A recent federal court decision has ruled that 'liking' something on Facebook is an expression of free speech. The decision overturned a lower court ruling involving a policeman and a local election. Cyrus Farivar, senior business editor at Ars Technica, joins Marketplace Tech host Ben Johnson to discuss.
In the mountains around Acapulco, mudslides and floods have killed dozens of people. In the resort city itself, 30,000 tourists are trying to leave — but there are few flights out. Meanwhile, Mexico's Gulf coast is also being pummeled.
The Fed’s decision to not trim its $85 billion a month spending on bonds caught nearly everyone on Wall Street by surprise. Bernanke even seemed a bit flustered at the market’s nearly unanimous consensus on the Fed’s plans. So why did the Fed decide not to taper?
The main reason is that the economy isn’t recovering as fast as Bernanke would like. One indicator of that is the housing market which is growing.
“But it’s growth at lower rates of price increase then we’ve seen in recent quarters and years,” says Stuart A. Gabriel, Director of the Ziman Center for Real Estate at UCLA and Professor of Finance at UCLA Anderson School of Management.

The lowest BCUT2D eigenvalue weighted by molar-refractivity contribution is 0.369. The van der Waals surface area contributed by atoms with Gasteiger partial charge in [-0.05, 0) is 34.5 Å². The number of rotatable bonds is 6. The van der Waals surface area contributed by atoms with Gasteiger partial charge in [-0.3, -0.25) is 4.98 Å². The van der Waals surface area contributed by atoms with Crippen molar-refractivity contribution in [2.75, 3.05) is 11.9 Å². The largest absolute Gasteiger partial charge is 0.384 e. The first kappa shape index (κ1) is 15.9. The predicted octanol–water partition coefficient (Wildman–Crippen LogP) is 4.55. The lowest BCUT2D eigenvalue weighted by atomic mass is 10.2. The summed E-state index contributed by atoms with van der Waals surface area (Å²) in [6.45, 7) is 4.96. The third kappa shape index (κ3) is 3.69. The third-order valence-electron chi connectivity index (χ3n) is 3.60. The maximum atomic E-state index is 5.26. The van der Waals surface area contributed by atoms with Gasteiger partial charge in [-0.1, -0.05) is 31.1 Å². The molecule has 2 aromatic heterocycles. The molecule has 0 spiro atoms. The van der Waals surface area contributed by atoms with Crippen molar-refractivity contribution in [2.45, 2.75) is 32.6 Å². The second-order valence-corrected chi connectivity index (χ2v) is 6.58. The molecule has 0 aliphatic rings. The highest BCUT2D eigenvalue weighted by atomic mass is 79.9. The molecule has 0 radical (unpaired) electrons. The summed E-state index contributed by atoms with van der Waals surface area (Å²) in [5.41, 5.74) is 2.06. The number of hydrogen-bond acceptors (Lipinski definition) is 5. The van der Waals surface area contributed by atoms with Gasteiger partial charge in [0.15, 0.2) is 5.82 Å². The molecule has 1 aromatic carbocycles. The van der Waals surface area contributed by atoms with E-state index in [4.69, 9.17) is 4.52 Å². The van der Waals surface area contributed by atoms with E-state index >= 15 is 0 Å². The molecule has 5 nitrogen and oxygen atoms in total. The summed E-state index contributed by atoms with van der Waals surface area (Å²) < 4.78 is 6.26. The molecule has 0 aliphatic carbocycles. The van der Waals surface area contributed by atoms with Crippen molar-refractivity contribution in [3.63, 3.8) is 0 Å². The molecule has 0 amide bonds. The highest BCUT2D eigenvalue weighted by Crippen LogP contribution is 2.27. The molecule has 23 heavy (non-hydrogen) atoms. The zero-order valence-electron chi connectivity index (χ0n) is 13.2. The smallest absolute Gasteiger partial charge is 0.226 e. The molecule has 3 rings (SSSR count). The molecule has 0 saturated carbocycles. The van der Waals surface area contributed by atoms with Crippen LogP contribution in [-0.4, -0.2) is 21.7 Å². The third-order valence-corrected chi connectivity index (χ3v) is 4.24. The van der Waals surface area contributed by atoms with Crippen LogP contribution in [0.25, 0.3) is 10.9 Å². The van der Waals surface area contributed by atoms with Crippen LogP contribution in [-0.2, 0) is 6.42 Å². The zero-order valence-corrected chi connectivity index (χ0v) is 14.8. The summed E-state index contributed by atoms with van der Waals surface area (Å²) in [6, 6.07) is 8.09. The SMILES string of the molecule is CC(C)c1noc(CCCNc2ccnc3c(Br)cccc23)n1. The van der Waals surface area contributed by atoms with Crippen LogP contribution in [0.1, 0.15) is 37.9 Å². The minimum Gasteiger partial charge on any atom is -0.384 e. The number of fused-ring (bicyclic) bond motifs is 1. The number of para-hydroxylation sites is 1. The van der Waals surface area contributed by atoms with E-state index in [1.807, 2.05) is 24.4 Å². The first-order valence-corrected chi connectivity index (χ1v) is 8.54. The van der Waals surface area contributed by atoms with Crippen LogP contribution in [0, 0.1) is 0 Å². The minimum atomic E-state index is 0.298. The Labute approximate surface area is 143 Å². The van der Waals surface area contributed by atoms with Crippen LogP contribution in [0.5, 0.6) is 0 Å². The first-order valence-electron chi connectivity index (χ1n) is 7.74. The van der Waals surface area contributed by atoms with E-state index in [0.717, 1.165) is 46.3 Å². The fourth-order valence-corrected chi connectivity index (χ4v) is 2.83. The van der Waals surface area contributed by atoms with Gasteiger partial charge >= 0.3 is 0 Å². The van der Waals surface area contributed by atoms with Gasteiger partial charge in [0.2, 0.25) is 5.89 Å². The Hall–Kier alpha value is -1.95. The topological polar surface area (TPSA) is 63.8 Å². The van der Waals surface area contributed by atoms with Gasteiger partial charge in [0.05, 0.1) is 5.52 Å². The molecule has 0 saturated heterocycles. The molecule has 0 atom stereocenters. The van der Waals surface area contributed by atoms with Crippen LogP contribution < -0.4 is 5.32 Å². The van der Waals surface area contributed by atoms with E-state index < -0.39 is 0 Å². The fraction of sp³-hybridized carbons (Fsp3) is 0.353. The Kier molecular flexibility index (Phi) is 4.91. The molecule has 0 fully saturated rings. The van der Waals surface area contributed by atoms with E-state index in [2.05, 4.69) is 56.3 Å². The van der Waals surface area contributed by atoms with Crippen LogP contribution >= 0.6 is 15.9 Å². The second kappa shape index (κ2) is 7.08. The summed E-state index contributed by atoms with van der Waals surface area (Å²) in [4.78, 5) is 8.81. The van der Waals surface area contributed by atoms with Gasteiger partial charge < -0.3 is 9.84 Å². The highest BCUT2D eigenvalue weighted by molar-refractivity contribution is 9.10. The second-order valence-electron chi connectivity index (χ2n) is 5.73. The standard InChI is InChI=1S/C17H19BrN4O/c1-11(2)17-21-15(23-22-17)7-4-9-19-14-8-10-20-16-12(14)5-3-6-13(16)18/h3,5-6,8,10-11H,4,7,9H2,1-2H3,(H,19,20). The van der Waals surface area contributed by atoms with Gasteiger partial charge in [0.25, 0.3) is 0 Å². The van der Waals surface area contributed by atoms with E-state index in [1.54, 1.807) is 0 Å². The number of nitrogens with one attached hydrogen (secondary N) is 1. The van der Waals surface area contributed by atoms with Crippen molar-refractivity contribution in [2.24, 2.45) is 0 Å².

Those projections are part of the data that Bernanke’s announcement referred to when he said asset purchases have always been “conditional on the data.” But there is more to the Fed’s decision than just numbers.
“This includes whether we are going to have a government shutdown or whether we are going to settle the national debt ceiling in a sensible way or congress will do something crazy,” says Alan Blinder, a former economic advisor to the Clinton White House.
The Fed would like to see resolution on the fiscal crisis before it makes any big decisions. Whether Congress is sensible or crazy should be evident in the upcoming debt ceiling debate at the end of the month.
When Fox News featured surfer-slacker Jason Greenslate in a piece about food stamps, Republicans found an irresistible symbol of food stamp freeloading.
This final note on the way out today, in which this time-honored question gets answered: What's the matter with you people whose desks are always messy?
Researchers at the University of Minnesota have been doing some experiments. Apparently, those who work in tidy surroundings tend to be more conscientious and generous as a result of those surroundings; that is, regardless of how they normally act. Those whose desks and offices are a wreck tend to be more creative.
It's all there for the reading in this Sunday's New York Times Magazine.